Published On: Sat, Feb 3rd, 2018

LA School Shooting: Unclear Where 12-Year-Old Got Gun

The semi-automatic handgun that fired accidentally inside a Los Angeles middle school classroom came from a 12-year-old girl’s backpack and the single bullet tore through the wrist of another girl before striking a boy’s head, police said Friday.

LA School Shooting

Los Angeles Police spokesman Josh Rubenstein said detectives are trying to figure out where the girl got the gun, which was unregistered, and why she brought it to school. It wasn’t clear what made it fire.

The girl, who was booked on a charge of negligent discharge of a firearm after Thursday’s shooting, has retained an attorney and isn’t answering questions, Rubenstein said.

“She was crying,” Jordan said. “She was like, ‘I didn’t mean to. I had the gun in my backpack and I didn’t know it was loaded and my backpack fell and the gun went off.'”

Jordan said he saw a hole in the backpack, which the girl was holding, when she asked him to hide the gun for her.

“I said ‘No,'” he said. “Then I moved away from her because I was a little bit scared.”

The shooting sent children screaming and crying from the classroom as blood poured from the two students who were hit. Police descended on the school, which was put on lockdown, and the girl was arrested without incident.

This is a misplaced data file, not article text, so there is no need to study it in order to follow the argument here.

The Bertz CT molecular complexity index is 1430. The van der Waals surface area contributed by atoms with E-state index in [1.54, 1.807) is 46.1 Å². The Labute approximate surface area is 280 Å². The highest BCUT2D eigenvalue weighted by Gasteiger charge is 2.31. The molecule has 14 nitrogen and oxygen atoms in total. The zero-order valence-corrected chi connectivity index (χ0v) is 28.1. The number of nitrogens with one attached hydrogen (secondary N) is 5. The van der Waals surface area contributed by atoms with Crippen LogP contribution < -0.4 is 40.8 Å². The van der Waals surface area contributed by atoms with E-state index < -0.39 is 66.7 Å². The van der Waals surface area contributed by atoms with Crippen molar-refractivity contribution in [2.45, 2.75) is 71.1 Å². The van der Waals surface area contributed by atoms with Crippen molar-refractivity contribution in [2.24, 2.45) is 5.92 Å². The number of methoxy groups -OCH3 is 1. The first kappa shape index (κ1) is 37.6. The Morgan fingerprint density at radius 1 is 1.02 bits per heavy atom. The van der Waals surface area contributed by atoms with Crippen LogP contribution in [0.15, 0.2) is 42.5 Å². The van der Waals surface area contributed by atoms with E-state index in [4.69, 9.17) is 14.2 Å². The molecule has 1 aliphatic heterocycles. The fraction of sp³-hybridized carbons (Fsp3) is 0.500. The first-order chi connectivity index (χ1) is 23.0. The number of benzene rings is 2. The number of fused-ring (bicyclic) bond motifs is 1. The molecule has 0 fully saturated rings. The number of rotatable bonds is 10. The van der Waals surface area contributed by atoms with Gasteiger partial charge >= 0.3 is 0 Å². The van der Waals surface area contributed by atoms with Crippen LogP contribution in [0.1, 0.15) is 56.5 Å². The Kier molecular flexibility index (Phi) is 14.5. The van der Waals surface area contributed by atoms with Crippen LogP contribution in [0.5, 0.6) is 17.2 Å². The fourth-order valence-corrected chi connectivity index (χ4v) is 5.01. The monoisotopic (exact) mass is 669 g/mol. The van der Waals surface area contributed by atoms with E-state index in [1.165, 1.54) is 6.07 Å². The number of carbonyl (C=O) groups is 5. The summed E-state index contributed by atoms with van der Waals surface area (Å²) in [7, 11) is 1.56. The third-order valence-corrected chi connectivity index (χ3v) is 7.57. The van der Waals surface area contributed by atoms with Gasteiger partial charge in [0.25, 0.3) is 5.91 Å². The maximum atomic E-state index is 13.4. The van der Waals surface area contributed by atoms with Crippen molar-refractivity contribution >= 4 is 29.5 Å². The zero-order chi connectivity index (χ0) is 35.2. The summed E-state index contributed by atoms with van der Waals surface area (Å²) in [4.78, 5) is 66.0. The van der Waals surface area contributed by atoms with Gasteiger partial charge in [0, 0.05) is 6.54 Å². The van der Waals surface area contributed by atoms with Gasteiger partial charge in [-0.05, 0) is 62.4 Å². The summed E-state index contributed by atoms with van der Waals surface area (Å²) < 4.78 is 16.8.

The 15-year-old boy who was hit in the head with a bullet and initially was in critical condition.

A spokesman at Los Angeles County-USC Medical Center where the children were being treated didn’t respond to messages about his condition Friday, though a doctor treating the boy said he expected him to make a full recovery.

The wrist wound to the 15-year-old girl was considered minor. Three others had superficial face or head injuries, some from broken glass.

A review of shootings nationwide by The Associated Press and USA TODAY Network found that at least 141 deaths of minors were attributed to unintentional or accidental shootings in 2015.

Most accidental shootings involve someone actually handling firearms, as opposed to guns getting dropped, said Pete Gagliardi, a former longtime agent with the U.S. Bureau of Alcohol, Tobacco and Firearms.

“It’s pretty rare to hear about an incident like this,” Gagliardi said of Thursday’s shooting.

The boy was charged with bringing a gun to a school zone. A spokesman for the Los Angeles County District Attorney’s Office didn’t immediately respond to a request about the outcome of his case.

The Los Angeles Unified School District has a policy requiring every middle and high school campus to conduct daily random searches by metal-detector wands at different hours of the school day for students in the sixth grade and up.